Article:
The saving behavior of people is heterogeneous, and what drives it is important for policy. In particular, there is a strong belief that people do not save enough, either because they know the state will bail them out in old age or because their intertemporal preferences are not aligned with the social planner. In any case, what drives people to particular saving behaviors?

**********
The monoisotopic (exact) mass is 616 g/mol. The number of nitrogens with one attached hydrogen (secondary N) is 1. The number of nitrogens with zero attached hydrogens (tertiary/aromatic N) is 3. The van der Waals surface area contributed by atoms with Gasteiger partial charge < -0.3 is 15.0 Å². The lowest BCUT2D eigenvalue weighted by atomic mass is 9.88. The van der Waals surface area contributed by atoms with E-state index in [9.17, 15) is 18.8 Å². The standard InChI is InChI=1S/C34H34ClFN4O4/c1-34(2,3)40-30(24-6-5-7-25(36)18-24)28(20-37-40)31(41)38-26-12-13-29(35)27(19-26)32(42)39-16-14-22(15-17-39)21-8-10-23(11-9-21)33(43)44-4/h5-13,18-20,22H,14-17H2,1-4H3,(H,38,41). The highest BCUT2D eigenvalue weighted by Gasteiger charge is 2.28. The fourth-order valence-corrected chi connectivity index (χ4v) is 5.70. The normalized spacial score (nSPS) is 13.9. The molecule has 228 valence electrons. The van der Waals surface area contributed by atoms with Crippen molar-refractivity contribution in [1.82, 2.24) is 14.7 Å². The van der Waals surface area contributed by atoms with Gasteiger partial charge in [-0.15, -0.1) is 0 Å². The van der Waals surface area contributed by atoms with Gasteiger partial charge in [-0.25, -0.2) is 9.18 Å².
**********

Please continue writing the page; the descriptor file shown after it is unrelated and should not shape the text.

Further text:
Henrik Cronqvist and Stephan Siegel use data from identical twins in Sweden and conclude a little bit over everything is contributing. Of course, results will depend on whether people have faced circumstances that make saving difficult. 35% of the differences in saving propensity can be explained by genes, more so for men, educated and wealthier people. Parental influence is stronger when other siblings are present, which the authors interpret as a situation with less competition for parental resources (why? they are also competing for the parents' attention). But all this means there is still 65% of the variation that can be educated. Which is a lot.